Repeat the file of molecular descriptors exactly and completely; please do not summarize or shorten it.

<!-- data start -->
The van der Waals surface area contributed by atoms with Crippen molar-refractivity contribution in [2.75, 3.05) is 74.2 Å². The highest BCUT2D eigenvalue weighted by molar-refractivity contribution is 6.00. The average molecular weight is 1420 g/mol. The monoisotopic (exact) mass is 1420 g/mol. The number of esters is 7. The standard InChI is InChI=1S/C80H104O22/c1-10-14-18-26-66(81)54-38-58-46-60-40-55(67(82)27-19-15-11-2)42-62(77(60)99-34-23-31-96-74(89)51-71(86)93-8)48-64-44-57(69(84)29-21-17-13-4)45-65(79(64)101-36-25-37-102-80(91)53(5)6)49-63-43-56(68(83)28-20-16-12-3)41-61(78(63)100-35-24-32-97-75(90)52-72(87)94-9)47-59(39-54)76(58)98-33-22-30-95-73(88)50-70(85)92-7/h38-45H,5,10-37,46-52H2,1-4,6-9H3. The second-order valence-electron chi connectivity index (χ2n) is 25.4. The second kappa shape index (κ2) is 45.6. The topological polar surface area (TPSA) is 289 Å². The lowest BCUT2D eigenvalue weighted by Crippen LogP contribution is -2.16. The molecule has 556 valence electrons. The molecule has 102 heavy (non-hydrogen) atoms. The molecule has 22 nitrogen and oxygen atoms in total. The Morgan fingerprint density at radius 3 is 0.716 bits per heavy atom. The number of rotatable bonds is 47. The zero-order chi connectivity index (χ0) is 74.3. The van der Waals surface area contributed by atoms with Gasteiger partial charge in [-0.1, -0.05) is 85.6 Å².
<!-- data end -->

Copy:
The van der Waals surface area contributed by atoms with Crippen molar-refractivity contribution in [2.75, 3.05) is 74.2 Å². The highest BCUT2D eigenvalue weighted by molar-refractivity contribution is 6.00. The average molecular weight is 1420 g/mol. The monoisotopic (exact) mass is 1420 g/mol. The number of esters is 7. The standard InChI is InChI=1S/C80H104O22/c1-10-14-18-26-66(81)54-38-58-46-60-40-55(67(82)27-19-15-11-2)42-62(77(60)99-34-23-31-96-74(89)51-71(86)93-8)48-64-44-57(69(84)29-21-17-13-4)45-65(79(64)101-36-25-37-102-80(91)53(5)6)49-63-43-56(68(83)28-20-16-12-3)41-61(78(63)100-35-24-32-97-75(90)52-72(87)94-9)47-59(39-54)76(58)98-33-22-30-95-73(88)50-70(85)92-7/h38-45H,5,10-37,46-52H2,1-4,6-9H3. The second-order valence-electron chi connectivity index (χ2n) is 25.4. The second kappa shape index (κ2) is 45.6. The topological polar surface area (TPSA) is 289 Å². The lowest BCUT2D eigenvalue weighted by Crippen LogP contribution is -2.16. The molecule has 556 valence electrons. The molecule has 102 heavy (non-hydrogen) atoms. The molecule has 22 nitrogen and oxygen atoms in total. The Morgan fingerprint density at radius 3 is 0.716 bits per heavy atom. The number of rotatable bonds is 47. The zero-order chi connectivity index (χ0) is 74.3. The van der Waals surface area contributed by atoms with Gasteiger partial charge in [-0.1, -0.05) is 85.6 Å².